Create docker image from scratch
What is this about
Docker is a Platform-as-a-Service (PaaS) solution to run all kinds of applications in isolated containers.
More information is available at https://www.docker.com/community-edition.
Docker stores application data in so called images. These images provide the full runtime environment to execute the applications in containers.
Why create docker image from scratch
The downside of the officially available Docker Hub images is, that you do not know what is in the images and there is no guarantee that these images are safe.
It is not difficult to create an image from scratch.
Preconditions to start
- Running Linux environment
- Working dockerd, containerd and docker client tools
- BusyBox installed [https://www.busybox.net/about.html]
Check docker installation
docker info at the command prompt to check if your docker installation is working.
Create the smallest bootstrap
docker build on the later Dockerfile you will need a very small bootstrap installation to continue with your image installation.
One possibility is to use BusyBox.
In my environment I created a chroot directory with these commands...
mkdir -p chroot/bin ; cp -a /bin/busybox chroot/bin/ mkdir chroot/lib ; cp -a /lib/ld-musl-x86_64.so.1 /lib/libc.musl-x86_64.so.1 chroot/lib/ cd chroot/bin ln -s busybox sh ln -s busybox mkdir ln -s busybox tar cd ../..
BusyBox needs some libraries. You can lookup the libraries with command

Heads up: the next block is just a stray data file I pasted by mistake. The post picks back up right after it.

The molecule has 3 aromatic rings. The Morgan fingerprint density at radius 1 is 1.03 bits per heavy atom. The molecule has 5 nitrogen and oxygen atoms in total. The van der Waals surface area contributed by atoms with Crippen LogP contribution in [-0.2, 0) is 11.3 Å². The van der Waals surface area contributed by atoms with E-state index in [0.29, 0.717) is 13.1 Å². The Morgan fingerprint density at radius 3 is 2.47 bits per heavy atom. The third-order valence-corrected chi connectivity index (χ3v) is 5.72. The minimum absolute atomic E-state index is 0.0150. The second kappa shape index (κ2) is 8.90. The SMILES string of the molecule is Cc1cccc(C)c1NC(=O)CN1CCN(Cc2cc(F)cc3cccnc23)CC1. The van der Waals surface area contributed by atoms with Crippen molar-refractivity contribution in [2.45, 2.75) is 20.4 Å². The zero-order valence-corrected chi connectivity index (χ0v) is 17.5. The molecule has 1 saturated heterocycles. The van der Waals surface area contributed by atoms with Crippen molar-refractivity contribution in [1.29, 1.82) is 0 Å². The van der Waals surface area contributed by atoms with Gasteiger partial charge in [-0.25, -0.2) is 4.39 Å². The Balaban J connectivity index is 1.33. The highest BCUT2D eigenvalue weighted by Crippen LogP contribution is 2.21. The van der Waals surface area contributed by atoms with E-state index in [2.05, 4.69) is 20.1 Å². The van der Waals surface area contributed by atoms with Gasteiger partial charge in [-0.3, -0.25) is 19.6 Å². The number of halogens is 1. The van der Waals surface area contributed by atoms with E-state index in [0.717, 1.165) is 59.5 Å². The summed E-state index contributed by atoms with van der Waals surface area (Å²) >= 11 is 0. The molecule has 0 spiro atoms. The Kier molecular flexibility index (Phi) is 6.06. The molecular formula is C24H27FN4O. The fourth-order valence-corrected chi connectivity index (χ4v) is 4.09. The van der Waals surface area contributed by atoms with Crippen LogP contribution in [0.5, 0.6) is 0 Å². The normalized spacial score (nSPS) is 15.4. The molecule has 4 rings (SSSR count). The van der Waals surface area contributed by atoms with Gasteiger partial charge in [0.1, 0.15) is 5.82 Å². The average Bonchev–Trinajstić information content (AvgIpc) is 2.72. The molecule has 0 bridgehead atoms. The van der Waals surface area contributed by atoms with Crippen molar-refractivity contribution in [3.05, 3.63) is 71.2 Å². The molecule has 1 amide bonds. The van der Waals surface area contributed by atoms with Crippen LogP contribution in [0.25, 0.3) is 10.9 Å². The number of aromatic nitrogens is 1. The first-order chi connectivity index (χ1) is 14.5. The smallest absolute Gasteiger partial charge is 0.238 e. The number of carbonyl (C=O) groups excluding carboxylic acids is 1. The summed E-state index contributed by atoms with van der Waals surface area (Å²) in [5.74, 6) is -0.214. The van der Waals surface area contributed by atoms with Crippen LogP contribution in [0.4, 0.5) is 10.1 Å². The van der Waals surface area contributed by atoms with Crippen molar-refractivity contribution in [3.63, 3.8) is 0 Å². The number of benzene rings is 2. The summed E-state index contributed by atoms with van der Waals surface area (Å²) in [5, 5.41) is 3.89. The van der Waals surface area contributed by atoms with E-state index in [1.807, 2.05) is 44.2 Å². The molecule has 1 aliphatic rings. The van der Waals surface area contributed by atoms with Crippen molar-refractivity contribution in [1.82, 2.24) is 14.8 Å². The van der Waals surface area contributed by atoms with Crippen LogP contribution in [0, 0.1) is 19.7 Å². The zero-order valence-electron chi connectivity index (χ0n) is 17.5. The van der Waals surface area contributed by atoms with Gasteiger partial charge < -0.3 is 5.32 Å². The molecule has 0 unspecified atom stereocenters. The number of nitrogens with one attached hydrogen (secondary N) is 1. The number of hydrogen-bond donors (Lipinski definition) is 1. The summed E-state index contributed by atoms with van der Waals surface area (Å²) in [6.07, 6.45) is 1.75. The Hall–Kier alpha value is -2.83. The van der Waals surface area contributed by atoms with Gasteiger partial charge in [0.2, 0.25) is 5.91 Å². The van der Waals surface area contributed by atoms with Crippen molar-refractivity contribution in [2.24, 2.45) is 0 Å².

ldd $(which busybox).
The commands I will need for installation in the Dockerfile are provided by BusyBox and so I create the needed symbolic links to sh, mkdir and tar.
Another tool I will use during image creation is wget.
mkdir -p chroot/usr/bin ; cp -a /usr/bin/wget chroot/usr/bin/ cd chroot/usr/bin ln -s ../../bin/busybox find cd ../../..
And a symbolic link to busybox for find. This is useful for debugging purposes.
Dockerfile image build instructions
The Dockerfile starts with the special
COPY chroot /.
In the first
RUN command you have to add the chroot library directories to
LD_LIBRARY_PATH and the executable directories to
PATH environment variables.
RUN export LD_LIBRARY_PATH="$LD_LIBRARY_PATH:/chroot/lib" ; \ export PATH="$PATH:/chroot/bin:/chroot/usr/bin" ; \
In the next step you can download tar-files with wget and mkdir a directory for extraction.
wget "$release_url" && \ mkdir extract && \ tar xzf "$release_tarball" -C extract ; \
Now you can modify the installation in extract and do whatever is needed.
Create a new tar with the modifications and afterwards extract it to the root-
/ of the build-container.
Delete the tarballs and the extract-directories and do all the cleanup you need to do.
Run docker build
Start the docker build with the command like
docker build -t "whatever-$release_arch-$release_version:`date +%Y%m%d-%H%M%S`" .
It is a good idea to provide a tag and versioned subtag for the image.
If all commands are successful your image is finished.
Lookup the installed images with
docker image ls.
More information to commands at Docker reference.
Now you can reuse this image in new Dockerfile instructions at
Push image to repositories
You can publish your new container image.
Use the command
docker push for this.
Just one step before, you need to specify the repository tag for the image, which is done with
docker tag image-tag:subtag [repository/]username/repository-tag:subtag.
Maybe you need to
docker login repository.
Now you can
docker push [repository/]username/repository-tag:subtag.
Do you need help?
If you would like to use own high quality images, please contact me and request an offer for your requirements.